By Gabriel Pabico Lalu | Inquirer.net
MANILA, Philippines — Solicitor General Jose Calida has asserted that his office adheres to the standards and rules set by the 1987 Constitution in relation to the filing of Statement of Assets, Liabilities, and Net Worth (SALN).
In a statement released Thursday, Calida reiterated his remarks during a House of Representatives committee hearing, wherein he said that the Office of the Solicitor General (OSG) is only respecting various regulation about SALN filing, including Civil Service Commission declarations and cases ruled upon by the Supreme Court (SC).
“The OSG recognizes the importance of the filing of SALNs as enshrined in the Constitution and our laws,” he said.
“The SALN is a very important tool in addressing the pressing issue of transparency among those in the government service in compliance with the provisions of the Constitution and the law,” he added.
Calida’s OSG also presented to the House a report that includes its official manual entitled “SALN review and Compliance Procedure,” which was meant to ensure the strict and effective implementation of SALN filing.
“The Report also emphasized that those who fail to file SALN/s or violate any of the provisions of the applicable laws and regulations may be penalized with imprisonment, a fine, suspension, removal, and/or disqualification to hold public office, depending on the gravity of the offense,” OSG said.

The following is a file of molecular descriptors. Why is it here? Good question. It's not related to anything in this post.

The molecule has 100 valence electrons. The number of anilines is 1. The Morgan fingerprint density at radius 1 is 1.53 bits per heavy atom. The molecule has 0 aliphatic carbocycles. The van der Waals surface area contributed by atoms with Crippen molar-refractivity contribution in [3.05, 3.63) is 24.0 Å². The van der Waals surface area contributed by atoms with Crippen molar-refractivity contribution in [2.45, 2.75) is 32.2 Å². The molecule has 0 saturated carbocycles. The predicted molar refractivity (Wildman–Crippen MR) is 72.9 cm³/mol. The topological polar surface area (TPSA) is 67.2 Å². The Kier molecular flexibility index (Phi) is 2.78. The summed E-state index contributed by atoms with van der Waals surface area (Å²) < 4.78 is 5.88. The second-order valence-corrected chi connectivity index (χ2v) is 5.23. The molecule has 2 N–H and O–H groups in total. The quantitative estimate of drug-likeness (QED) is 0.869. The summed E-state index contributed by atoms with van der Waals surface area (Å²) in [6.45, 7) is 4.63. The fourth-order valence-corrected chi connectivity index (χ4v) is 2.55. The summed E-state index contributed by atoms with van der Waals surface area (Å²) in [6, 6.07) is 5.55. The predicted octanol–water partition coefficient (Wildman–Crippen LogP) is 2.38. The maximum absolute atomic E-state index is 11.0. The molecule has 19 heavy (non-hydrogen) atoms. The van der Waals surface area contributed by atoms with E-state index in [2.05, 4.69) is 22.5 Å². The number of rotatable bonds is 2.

Calida and OSG did not mention why they made a statement, except that it was a reiteration of what Calida said in response to the House committee on public accounts, chaired by Rep. Mike Defensor.
The hearing was based on House Resolution No. 1392 filed by Defensor and Rep. Rodante Marcoleta, which sought an inquiry on laws pertaining to the SALN filing.
SALNs have been deemed as a preview of a public official’s wealth and transactions as people working for the government are required to declare their assets and obligations in the document — and improper filing has been considered a violation.
SALNs are also considered a key to verifying allegations of graft and corruption against public servants.
To recall, the impeachment trial of former President Joseph Estrada and former Chief Justice Renato mainly evolved from their SALN declarations. In 2018, Calida zeroed in on former Chief Justice Maria Lourdes Sereno’s supposed non-filing of SALN during her stint in UP to seek her impeachment via a quo warranto petition. Last week, Calida sought access to Associate Justice Marvic Leonen’s SALNs in a bid to initiate a similar quo warranto petition against the magistrate but the Supreme Court junked his plea.